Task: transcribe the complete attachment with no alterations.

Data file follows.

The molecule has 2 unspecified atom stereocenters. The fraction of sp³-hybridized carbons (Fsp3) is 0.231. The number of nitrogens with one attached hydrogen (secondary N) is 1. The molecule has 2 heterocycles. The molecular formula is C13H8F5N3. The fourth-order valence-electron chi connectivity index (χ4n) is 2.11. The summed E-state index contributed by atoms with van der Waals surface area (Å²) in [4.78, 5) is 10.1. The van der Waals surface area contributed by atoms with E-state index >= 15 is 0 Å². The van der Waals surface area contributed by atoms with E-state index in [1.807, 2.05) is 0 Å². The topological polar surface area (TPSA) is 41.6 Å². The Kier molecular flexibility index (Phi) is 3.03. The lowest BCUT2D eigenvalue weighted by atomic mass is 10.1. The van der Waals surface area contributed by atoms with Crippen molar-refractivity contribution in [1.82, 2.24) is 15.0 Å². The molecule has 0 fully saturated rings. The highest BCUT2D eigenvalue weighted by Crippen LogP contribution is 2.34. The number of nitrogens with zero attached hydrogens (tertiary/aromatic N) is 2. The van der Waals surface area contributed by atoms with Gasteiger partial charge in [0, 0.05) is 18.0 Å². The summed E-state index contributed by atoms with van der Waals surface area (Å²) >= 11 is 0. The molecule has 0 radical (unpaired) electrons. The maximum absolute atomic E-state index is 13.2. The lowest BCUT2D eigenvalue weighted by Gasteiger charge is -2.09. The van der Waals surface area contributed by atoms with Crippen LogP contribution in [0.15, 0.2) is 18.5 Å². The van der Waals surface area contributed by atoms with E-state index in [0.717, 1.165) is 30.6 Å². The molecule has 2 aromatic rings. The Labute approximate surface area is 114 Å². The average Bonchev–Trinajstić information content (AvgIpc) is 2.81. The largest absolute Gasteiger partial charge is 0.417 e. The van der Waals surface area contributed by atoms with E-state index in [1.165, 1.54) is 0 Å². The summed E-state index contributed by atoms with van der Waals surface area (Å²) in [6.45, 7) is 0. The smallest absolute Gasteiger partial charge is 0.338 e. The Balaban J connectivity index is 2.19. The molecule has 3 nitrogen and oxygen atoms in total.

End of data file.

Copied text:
The molecule has 2 unspecified atom stereocenters. The fraction of sp³-hybridized carbons (Fsp3) is 0.231. The number of nitrogens with one attached hydrogen (secondary N) is 1. The molecule has 2 heterocycles. The molecular formula is C13H8F5N3. The fourth-order valence-electron chi connectivity index (χ4n) is 2.11. The summed E-state index contributed by atoms with van der Waals surface area (Å²) in [4.78, 5) is 10.1. The van der Waals surface area contributed by atoms with E-state index >= 15 is 0 Å². The van der Waals surface area contributed by atoms with E-state index in [1.807, 2.05) is 0 Å². The topological polar surface area (TPSA) is 41.6 Å². The Kier molecular flexibility index (Phi) is 3.03. The lowest BCUT2D eigenvalue weighted by atomic mass is 10.1. The van der Waals surface area contributed by atoms with Crippen molar-refractivity contribution in [1.82, 2.24) is 15.0 Å². The molecule has 0 fully saturated rings. The highest BCUT2D eigenvalue weighted by Crippen LogP contribution is 2.34. The number of nitrogens with zero attached hydrogens (tertiary/aromatic N) is 2. The van der Waals surface area contributed by atoms with Gasteiger partial charge in [0, 0.05) is 18.0 Å². The summed E-state index contributed by atoms with van der Waals surface area (Å²) >= 11 is 0. The molecule has 0 radical (unpaired) electrons. The maximum absolute atomic E-state index is 13.2. The lowest BCUT2D eigenvalue weighted by Gasteiger charge is -2.09. The van der Waals surface area contributed by atoms with Crippen LogP contribution in [0.15, 0.2) is 18.5 Å². The van der Waals surface area contributed by atoms with E-state index in [0.717, 1.165) is 30.6 Å². The molecule has 2 aromatic rings. The Labute approximate surface area is 114 Å². The average Bonchev–Trinajstić information content (AvgIpc) is 2.81. The largest absolute Gasteiger partial charge is 0.417 e. The van der Waals surface area contributed by atoms with E-state index in [1.165, 1.54) is 0 Å². The summed E-state index contributed by atoms with van der Waals surface area (Å²) in [6.45, 7) is 0. The smallest absolute Gasteiger partial charge is 0.338 e. The Balaban J connectivity index is 2.19. The molecule has 3 nitrogen and oxygen atoms in total.